Women’s Services and Resources is offering free nutrition and wellness consultations to BYU students.
Students can sign up for a consultation online or in the WSR office, located in Room 3326 of the Wilkinson Student Center.
A consultation can run from 30 to 60 minutes depending on what questions an individual has. Most sessions last about 30 minutes.
Rachel Lasley, the Women’s Services and Resources wellness specialist, runs the consultations. She is a senior majoring in dietetics.
Lasley said the consultations are individual and private, focusing on people’s questions and concerns. Topics can range from meal planning to eating healthy on a college budget to sleep habits.
“Part of our mission is to educate and empower women on campus,” Lasley said. “That is a reason why Women’s Services offers these consultations.”
Tiffany Turley, the Women’s Services and Resources director, said she has learned that wellness is a major concern among many BYU students. This is a service students should take advantage of, she said, because there is great value in personal wellness.
Students can talk about any wellness-related concern. When signing up online, students have an option to prepare questions ahead of time. However, if a student does not know exactly what they want to talk about, Lasley has some prepared questions to discuss.
“Rachel does a really great job with the consultations,” Turley said.
In 2012 the USC American College Health Association did a national college health assessment report and learned that 20 percent of undergraduate students felt that a cold, flu or sore throat had affected their academic performance. Additionally, 22 percent had sleep difficulties and almost 36 percent had problems with stress.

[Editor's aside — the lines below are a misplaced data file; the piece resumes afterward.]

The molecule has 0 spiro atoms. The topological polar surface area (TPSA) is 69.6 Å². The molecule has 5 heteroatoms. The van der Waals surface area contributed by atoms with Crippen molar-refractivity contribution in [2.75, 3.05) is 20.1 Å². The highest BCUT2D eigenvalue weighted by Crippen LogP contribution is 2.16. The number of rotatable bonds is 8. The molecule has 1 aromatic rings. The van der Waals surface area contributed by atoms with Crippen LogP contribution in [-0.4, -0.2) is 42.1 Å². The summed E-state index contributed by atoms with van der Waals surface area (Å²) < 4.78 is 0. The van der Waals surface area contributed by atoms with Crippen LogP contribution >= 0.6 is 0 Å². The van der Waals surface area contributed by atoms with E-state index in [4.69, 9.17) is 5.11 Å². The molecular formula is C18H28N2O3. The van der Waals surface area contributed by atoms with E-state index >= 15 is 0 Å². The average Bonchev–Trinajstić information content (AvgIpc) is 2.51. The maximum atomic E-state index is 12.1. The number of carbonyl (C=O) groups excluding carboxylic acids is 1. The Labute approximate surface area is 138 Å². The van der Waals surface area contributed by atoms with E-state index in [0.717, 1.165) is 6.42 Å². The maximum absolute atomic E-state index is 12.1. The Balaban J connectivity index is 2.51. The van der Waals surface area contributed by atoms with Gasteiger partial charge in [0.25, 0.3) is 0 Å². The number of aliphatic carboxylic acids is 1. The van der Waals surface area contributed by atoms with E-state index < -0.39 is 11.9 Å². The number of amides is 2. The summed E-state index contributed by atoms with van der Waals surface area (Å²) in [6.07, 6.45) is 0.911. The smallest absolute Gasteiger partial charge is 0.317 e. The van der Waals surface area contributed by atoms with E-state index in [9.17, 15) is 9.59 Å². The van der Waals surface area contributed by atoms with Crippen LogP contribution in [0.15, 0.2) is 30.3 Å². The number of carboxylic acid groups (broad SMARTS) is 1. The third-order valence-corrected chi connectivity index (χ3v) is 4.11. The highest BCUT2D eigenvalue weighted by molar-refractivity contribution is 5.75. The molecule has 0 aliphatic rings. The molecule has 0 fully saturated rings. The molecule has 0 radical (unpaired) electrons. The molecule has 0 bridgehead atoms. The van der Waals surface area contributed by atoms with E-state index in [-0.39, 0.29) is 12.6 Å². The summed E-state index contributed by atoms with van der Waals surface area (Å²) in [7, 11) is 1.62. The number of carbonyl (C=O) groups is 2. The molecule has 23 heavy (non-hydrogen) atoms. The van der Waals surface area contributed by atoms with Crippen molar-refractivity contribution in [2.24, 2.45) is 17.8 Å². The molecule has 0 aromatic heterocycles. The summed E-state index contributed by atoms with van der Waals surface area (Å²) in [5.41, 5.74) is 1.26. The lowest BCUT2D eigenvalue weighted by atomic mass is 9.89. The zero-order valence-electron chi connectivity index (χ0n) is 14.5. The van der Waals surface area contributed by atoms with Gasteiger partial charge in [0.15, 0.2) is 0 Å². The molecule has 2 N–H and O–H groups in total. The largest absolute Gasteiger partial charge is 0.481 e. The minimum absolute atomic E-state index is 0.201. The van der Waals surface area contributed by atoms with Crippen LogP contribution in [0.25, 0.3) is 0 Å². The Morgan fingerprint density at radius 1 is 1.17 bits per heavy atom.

Madison Fullmer, the Women’s Services and Resources campaign specialist, said she agrees it can be difficult to balance everything as a college student, and that stress often leads to the issues above. She said students can feel like there just isn’t enough time in the day to get everything done.
Fullmer said poor eating habits, which many college students struggle with because of busy schedules and poor body image, can strongly affect someone’s overall wellness.
“During consultations students can talk about how to be more consistent with their eating habits, how to plan better and any body image issues they might have,” Fullmer said.
Turley said the consultations are an excellent resource for students, so they should definitely take the opportunity to schedule one.
“And they’re free,” Turley said. “We have had so much great feedback from people who have participated.”